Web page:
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eBay’s Marketplace for African “Pity Products”



eBay and World Artisans, originally uploaded by whiteafrican.

I’m at eBay Live!, the annual eBay conference, in Boston this week. I took the opportunity to attend a session titled, “Using eBay to Empower Artisans Around the World”.

In all fairness, I chose the title of this post due to my experiences with the “aid vs trade” debate at TEDGlobal last week. The general feeling around the session I was in though, was that people would only buy African products if they were sold with a story of “helping Africa’s poor and needy”.

Overview
The basic idea is that eBay is working with Fair Trade organizations to certify NGOs, aid organizations and a few for-profit companies to source and manage products coming from places like Africa, and some places in Asia and South America. Organizations that are certified as “Trust Providers” will be allowed to do business.

eBay, in coordination with World of Good, is setting up a specific marketplace for these third-world artisans to sell their inventory. The artisans don’t have direct access to this marketplace, instead they need to work through sellers in the US and UK to make the final sale – to complete the supply chain. This new marketplace is being marketed towards the LOHAS demographic (Lifestyle of Health and Sustainability), who is willing to pay 20%+ premium on products.

There seems to be a great many supplier artisans around the world. What eBay is trying to do is increase the demand – an area where they see a gap in the chain – by providing a special place to “tell a story” about the goods.

This is all well and good. Noble even. However, I think they’re missing something – or at least only looking at the problem from one angle. From what I have experienced talking to Africans all over East Africa, they want to sell their goods on equal footing with everyone else. They will use another charity platform, if that’s all they’re given to work with, but it’s not what they really want.

What If…
What if eBay were to set up a micro-enterprise investment fund for companies to use and invest in building out eBay enterprises in Africa? What if they were to invest in for-profit companies as a real business move into the continent? There are more options than just those though…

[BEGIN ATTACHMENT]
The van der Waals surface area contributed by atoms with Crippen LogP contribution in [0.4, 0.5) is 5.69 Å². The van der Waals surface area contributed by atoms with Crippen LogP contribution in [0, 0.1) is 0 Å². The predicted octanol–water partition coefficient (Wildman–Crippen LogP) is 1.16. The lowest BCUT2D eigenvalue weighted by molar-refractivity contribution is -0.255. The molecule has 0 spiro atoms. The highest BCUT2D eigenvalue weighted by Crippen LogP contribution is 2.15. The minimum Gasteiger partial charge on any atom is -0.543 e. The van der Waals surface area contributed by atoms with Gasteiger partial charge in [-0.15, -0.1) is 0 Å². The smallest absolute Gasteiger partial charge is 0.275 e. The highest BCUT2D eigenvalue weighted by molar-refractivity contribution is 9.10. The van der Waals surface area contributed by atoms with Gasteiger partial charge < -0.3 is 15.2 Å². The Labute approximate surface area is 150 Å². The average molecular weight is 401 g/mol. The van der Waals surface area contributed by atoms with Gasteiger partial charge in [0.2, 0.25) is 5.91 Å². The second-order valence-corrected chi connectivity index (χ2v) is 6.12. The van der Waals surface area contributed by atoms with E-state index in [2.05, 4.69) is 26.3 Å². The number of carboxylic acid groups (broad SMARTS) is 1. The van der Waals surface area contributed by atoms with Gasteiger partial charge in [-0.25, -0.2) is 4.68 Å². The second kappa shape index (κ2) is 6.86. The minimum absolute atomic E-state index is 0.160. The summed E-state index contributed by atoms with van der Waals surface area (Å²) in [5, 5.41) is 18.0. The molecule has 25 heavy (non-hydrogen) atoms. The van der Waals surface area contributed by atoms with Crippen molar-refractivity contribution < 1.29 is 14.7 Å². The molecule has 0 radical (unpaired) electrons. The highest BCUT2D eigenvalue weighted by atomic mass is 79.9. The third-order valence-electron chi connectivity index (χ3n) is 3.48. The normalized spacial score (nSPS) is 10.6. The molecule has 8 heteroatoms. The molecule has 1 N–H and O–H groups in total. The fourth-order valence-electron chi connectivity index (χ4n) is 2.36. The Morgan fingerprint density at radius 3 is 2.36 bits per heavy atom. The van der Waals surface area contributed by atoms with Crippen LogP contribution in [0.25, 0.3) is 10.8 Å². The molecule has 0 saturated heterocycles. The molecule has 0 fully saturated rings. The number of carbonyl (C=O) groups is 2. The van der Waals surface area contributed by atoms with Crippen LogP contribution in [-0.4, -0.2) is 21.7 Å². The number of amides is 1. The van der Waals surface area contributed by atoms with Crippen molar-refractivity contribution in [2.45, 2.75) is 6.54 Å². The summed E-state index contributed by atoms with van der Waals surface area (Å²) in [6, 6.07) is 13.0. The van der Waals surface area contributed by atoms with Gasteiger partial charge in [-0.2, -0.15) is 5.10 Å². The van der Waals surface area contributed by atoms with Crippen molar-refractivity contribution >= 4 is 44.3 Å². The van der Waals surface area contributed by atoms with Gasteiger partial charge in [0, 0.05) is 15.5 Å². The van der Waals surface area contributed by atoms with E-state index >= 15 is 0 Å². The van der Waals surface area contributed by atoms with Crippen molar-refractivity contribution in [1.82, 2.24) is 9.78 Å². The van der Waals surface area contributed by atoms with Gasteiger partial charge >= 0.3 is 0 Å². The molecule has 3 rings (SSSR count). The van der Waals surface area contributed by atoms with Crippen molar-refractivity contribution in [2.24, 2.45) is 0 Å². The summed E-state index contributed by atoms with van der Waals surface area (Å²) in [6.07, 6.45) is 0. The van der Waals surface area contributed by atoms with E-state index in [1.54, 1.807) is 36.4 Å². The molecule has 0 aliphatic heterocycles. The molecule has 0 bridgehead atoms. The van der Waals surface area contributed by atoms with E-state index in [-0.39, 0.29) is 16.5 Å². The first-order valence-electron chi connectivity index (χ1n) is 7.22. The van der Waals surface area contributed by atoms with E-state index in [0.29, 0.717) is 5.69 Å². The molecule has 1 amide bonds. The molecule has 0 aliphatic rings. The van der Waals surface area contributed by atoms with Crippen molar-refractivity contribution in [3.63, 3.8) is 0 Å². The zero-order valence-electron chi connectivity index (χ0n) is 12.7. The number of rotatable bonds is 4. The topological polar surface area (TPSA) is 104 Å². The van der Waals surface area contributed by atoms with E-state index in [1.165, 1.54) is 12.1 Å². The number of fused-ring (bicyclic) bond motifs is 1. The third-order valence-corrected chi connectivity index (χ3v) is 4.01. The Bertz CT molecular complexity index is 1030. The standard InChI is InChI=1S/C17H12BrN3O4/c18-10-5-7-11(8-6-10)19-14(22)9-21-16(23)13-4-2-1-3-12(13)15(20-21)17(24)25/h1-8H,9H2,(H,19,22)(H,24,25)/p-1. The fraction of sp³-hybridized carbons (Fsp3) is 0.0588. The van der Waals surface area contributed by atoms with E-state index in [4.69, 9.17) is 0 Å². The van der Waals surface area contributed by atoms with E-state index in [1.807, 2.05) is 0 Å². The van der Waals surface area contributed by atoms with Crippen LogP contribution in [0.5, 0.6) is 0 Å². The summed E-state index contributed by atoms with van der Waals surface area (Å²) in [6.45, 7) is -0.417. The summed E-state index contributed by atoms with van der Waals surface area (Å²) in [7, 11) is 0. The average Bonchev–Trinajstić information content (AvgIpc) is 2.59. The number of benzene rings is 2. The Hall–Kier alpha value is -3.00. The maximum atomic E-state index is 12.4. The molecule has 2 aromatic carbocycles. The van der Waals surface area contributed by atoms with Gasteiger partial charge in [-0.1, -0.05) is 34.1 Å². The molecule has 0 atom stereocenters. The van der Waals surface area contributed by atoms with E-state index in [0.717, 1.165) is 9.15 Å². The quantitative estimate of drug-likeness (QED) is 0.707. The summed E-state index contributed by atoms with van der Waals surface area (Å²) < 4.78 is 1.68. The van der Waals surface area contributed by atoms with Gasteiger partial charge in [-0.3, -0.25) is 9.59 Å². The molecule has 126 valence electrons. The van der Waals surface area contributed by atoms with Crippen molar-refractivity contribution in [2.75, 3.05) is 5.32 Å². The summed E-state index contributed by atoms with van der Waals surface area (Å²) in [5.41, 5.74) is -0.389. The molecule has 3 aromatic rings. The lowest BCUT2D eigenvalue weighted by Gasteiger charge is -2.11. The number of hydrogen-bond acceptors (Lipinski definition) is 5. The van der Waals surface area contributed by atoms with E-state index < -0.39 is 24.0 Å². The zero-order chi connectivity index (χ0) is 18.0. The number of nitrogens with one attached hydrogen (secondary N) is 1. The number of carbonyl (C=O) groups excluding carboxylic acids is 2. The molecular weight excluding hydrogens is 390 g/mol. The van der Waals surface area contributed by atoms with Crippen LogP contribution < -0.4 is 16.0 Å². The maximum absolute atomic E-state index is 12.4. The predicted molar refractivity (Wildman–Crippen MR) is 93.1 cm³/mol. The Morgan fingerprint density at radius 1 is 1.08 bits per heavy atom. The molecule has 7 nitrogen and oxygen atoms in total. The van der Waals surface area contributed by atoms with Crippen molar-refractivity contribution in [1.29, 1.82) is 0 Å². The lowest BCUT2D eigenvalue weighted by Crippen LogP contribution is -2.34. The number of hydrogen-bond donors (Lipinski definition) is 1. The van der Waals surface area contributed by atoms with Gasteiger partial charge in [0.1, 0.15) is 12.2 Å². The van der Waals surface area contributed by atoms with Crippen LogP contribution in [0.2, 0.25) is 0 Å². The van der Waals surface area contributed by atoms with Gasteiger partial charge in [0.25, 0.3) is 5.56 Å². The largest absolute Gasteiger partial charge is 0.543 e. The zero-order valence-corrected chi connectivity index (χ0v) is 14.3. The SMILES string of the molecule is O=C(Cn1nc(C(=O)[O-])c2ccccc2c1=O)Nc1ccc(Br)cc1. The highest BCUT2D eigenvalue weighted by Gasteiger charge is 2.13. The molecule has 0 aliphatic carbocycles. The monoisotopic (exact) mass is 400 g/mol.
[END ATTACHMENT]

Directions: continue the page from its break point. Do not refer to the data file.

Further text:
That’s what I would like to see happen. Provide all of the tools that other international eBay regions get – like India. Treat Africa the same, instead of having special rules with watchdog “trust providers” to control the unruly and untrustworthy African.

Last Thoughts
I’m torn, because I like that eBay is paying attention and trying to do something, but I’m a little put out by the attitude that Africa needs special rules. I don’t think that’s the case, I believe that Africans can, and will, perform on the world stage with everyone else.

However, what the eBay team is trying to do is probably the right decision for them. In the end, they see Africa as a risk – and certain countries are hotbeds for fraud and eCommerce corruption. Maybe a more balanced approach would be to work in some type of direct investment play into Africans at the local level as well as these development groups.

6 Comments

  1. This view of Africa is very insulting. You have been around the continent and yes there is corruption; yes there is poverty; and yes we’re not a whole lot developed in comparison. But we are CAPABLE! Have you seen the acceleration brought about by more accessible Internet? And mobile communication? What we need is not pity. What we need is opportunity and information. The rest we can figure out.

    We have people right this moment racking their brains on how to begin an eBay, a Paypal, a Sega right here. And some of them are well on their way. So you’re right on target that those who wish to be part of the success story are better off making alliances. Charity will not be rejected, but that is not where Africa’s information age billions lie.

  2. One of the TED fellows Nii Simmonds has a website that does just what Ebay wants to do in Africa. It would serve ebay well to check out http://www.enubia.com/index.php and partner with people like him.

  3. You are SPOT ON !

    I think it will take a long long time for the world to view African suppliers as competitive suppliers. There are many people around the world who cannot 5 countries on the continent. We are seen as that dark continent where everyone is destitute and everyone is a beggar.

    What can we do though as Africans to do this ?
    Maybe we should start a http://www.AfricaMatters.com and ask the blogosphere to put a banner across their blogs similar to the ‘make-poverty-history’ banner. In order to drive traffic to that site where the world can see all the positive contributions out of Africa and all the success stories ?

  4. I think we are all getting to sensative.

    We need to accept that as things stand at the moment we can’t just go out there an be competitive eg our lack of infrastructure makes transport costs excessive & we don’t have technology support systems to introduce whats standard out there.

    We don’t have to apologise for this and don’t have to feel its a slight when this type of shortcoming is identified.

    Lets use the offers with the clear objective of fixing what’s holding us back, so that we can be part of this new world.

  5. With a payment/finance platform, there will be no need for ‘special rules’. There’s no paypal here

  6. This post reminds me of my Dad and his habit of buying everyone’s christmas presents each year from Plowshare & Crafts. I have no problem with people buying legit goods & services from Africa (or wherever).

    But he buys this crap and foists it on people who have no need or desire for it. Sure it helps Africa’s GDP but the West’ll just end up with a bunch of white elephants!

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